GRAND RAPIDS, Mich. (WOOD) — Thursday’s protest in Lansing wasn’t the first over how the governor has responded to the coronavirus, but this time, the protestors moved inside the Capitol — and those who were armed were allowed to bring their guns.

Michigan State Police Lt. Brian Oleksyk said of the more than 4,700 protesters estimated at the protest, about 275 at a time were allowed inside.

“We only had one arrest and that occurred outside, and that protest went really well yesterday,” Oleksyk said. “We felt it went really, really well.”

Some who work inside felt differently.

“I’ll just tell you, I feared for my life,” said state Sen. Sylvia Santana, D-Detroit, who was in the Senate chamber as armed protesters stood above in the gallery and was one of the legislators wearing a bulletproof vest.

“There was a moment where there was a loud enough booming that it sounded as (if) there was a risk the chambers were going to get burst into,” state Rep. David LaGrand, D-Grand Rapids, said.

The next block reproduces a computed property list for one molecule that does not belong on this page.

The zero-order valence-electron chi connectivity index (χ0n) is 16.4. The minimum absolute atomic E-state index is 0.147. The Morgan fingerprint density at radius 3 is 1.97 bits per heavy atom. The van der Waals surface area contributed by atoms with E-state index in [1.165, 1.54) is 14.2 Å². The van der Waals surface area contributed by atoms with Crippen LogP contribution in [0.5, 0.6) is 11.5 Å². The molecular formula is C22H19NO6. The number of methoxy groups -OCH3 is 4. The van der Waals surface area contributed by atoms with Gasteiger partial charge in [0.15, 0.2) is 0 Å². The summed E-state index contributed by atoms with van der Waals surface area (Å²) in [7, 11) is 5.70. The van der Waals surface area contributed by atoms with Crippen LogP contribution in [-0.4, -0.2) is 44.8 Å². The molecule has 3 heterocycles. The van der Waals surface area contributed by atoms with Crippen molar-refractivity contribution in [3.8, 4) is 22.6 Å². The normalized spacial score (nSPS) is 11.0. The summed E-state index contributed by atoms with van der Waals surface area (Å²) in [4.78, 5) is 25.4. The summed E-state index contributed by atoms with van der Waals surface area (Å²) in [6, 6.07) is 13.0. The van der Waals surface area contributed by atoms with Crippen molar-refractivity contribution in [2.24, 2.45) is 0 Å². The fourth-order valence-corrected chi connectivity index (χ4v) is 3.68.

He said in addition to the guns, the protesters’ rhetoric was menacing, saying they were threatening to lynch lawmakers and imprison the governor.

“The fact is that the Capitol could essentially be occupied by people who were producing terror,” LaGrand said.

MSP will not take a position on whether it is safe or even advisable for people to bring guns into the Capitol.

“Like I said, it is allowed,” Oleksyk said.

>>Online: Where you may not carry guns in Michigan

Among Great Lakes states, about half allow guns to be taken into their capitols.

“I don’t know what it’s going to take. Is it going to take a mass shooting of legislators before people realize that this is irrational policy?” LaGrand said. “The distance between thought and action if you have an AK-47 in your hand is shockingly short.”

He said the issue is not about the right to own guns.

“There’s a chasm between saying you should be able to own guns and saying you should be permitted to storm the capitol of the government holding weapons of mass destruction,” LaGrand said.

Santana wants changes that are unlikely to be made.

“As long as the Republican leadership condones this type of behavior, we all are in a risky situation where I’m afraid it could end tragically,” Santana said. “I think we need to have metal detectors and a check point process, because let’s be clear, there is no mental health checks.”